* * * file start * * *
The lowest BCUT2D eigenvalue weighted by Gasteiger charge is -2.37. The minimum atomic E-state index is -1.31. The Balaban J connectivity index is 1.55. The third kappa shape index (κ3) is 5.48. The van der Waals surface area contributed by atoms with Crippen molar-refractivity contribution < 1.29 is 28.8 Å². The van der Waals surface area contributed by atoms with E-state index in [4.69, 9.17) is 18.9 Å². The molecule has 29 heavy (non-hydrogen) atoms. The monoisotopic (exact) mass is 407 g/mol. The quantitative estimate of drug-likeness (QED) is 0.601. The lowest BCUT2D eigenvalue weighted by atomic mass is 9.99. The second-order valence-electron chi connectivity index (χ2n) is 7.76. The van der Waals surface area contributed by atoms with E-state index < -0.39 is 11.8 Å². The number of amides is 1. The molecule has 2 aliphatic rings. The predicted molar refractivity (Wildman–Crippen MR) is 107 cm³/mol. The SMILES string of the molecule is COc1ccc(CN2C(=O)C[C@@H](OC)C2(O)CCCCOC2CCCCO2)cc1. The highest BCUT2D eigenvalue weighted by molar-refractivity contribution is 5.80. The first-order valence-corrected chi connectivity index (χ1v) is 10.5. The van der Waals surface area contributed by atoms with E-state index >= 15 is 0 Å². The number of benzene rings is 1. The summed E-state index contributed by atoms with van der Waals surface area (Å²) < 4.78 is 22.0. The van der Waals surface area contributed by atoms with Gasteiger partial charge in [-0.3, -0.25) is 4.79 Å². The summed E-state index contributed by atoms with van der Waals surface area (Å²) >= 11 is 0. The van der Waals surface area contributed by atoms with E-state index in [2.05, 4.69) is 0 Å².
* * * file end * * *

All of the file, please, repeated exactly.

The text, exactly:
The lowest BCUT2D eigenvalue weighted by Gasteiger charge is -2.37. The minimum atomic E-state index is -1.31. The Balaban J connectivity index is 1.55. The third kappa shape index (κ3) is 5.48. The van der Waals surface area contributed by atoms with Crippen molar-refractivity contribution < 1.29 is 28.8 Å². The van der Waals surface area contributed by atoms with E-state index in [4.69, 9.17) is 18.9 Å². The molecule has 29 heavy (non-hydrogen) atoms. The monoisotopic (exact) mass is 407 g/mol. The quantitative estimate of drug-likeness (QED) is 0.601. The lowest BCUT2D eigenvalue weighted by atomic mass is 9.99. The second-order valence-electron chi connectivity index (χ2n) is 7.76. The van der Waals surface area contributed by atoms with E-state index < -0.39 is 11.8 Å². The number of amides is 1. The molecule has 2 aliphatic rings. The predicted molar refractivity (Wildman–Crippen MR) is 107 cm³/mol. The SMILES string of the molecule is COc1ccc(CN2C(=O)C[C@@H](OC)C2(O)CCCCOC2CCCCO2)cc1. The highest BCUT2D eigenvalue weighted by molar-refractivity contribution is 5.80. The first-order valence-corrected chi connectivity index (χ1v) is 10.5. The van der Waals surface area contributed by atoms with E-state index >= 15 is 0 Å². The number of benzene rings is 1. The summed E-state index contributed by atoms with van der Waals surface area (Å²) < 4.78 is 22.0. The van der Waals surface area contributed by atoms with Gasteiger partial charge in [-0.3, -0.25) is 4.79 Å². The summed E-state index contributed by atoms with van der Waals surface area (Å²) >= 11 is 0. The van der Waals surface area contributed by atoms with E-state index in [2.05, 4.69) is 0 Å².